IB: Is there a shining example that you can cite, preferably a company that is doing the right things and getting better results?
Rector: Well, one of the things that we highlight in terms of solutions is that we suggest employers think more on the proactive side than on the reactive side. So, for example, doing “stay interviews” with employees to really understand why they stay with the organization but also what might get in their way. Through that understanding, actually try to address any of those challenges or roadblocks so that they can increase employee retention and thereby engagement, as well.
IB: I thought the findings revealed some new trends — creative new employee benefits, for example — but mainly an intensification of existing trends such as difficulty finding the right talent, meeting demands for higher compensation, and improving leadership development with baby boomers retiring. Each one of them seems to take on more importance as the labor market gets tighter. Would you agree?
Rector: Yes, absolutely. As boomers retire and as new generations come into the workforce, there is increased pressure being placed on employers to adapt to these newer generations and what it means to support the whole employee through benefit offerings such as various parental leave expansions that we’re seeing a lot of employers adopting, as well as just the acceptance of the whole employee with flexible attire and relaxed dress codes.
Some other things we’re seeing are pet insurance, as well as identity-theft insurance. Again, it’s a desire to help employees to uniquely fortify their lives by adding in these additional types of offerings. We’re also seeing more employers adding education reimbursement, which makes sense given the skills gap.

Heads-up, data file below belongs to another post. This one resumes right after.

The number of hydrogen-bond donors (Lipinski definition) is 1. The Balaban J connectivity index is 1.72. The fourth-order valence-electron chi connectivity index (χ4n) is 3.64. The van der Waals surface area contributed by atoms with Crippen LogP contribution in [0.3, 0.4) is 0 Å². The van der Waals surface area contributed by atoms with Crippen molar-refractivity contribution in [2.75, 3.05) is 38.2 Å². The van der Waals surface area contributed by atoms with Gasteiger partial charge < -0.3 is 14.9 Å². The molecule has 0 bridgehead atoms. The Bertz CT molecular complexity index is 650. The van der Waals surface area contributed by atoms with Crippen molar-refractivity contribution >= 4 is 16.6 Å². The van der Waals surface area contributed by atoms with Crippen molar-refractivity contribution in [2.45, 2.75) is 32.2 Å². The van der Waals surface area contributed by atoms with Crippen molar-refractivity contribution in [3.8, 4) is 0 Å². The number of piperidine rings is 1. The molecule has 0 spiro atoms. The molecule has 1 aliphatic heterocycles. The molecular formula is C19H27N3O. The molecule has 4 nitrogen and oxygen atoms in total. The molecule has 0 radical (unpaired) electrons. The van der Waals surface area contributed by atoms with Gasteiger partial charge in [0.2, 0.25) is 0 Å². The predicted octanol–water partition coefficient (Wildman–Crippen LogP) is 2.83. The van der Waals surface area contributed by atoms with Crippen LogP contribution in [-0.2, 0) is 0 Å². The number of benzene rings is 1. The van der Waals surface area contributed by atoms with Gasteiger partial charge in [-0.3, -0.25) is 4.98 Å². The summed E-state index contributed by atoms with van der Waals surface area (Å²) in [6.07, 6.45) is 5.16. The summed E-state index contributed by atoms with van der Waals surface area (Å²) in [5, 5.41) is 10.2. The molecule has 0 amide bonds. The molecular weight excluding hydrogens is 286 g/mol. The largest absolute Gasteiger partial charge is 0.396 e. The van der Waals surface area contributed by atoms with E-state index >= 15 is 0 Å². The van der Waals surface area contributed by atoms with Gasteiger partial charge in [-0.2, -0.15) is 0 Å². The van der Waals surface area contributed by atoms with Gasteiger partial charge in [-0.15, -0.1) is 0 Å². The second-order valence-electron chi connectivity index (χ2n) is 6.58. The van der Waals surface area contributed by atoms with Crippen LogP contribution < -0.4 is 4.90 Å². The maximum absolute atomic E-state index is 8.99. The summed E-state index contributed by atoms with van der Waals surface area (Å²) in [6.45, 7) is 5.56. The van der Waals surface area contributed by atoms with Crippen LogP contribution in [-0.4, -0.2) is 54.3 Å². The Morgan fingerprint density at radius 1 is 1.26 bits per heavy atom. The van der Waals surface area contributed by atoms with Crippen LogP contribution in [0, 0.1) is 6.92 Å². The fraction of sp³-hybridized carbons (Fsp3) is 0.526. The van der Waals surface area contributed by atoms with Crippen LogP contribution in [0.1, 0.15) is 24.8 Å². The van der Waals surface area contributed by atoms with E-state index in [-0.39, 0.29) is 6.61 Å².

Winters: We’ve talked about this for some time. The worm has finally turned, as it were, coming out of the last recession, when the slowing of the growth in population caught up with the workforce and jobs. This is the squeeze that we’ve known was going to come on. We had the Great Recession, which actually baled us out in that area for a while, but now we’re back in more of a seller’s market. I was in a conference the other day with a panel of businesses. It was interesting that the smaller but not insignificant ones with 50 to 100 employees that are privately held companies are now offering higher wages and full benefits coverage. So, they know if they want to be the employer of choice, they have to put in the incentives to attract the workers.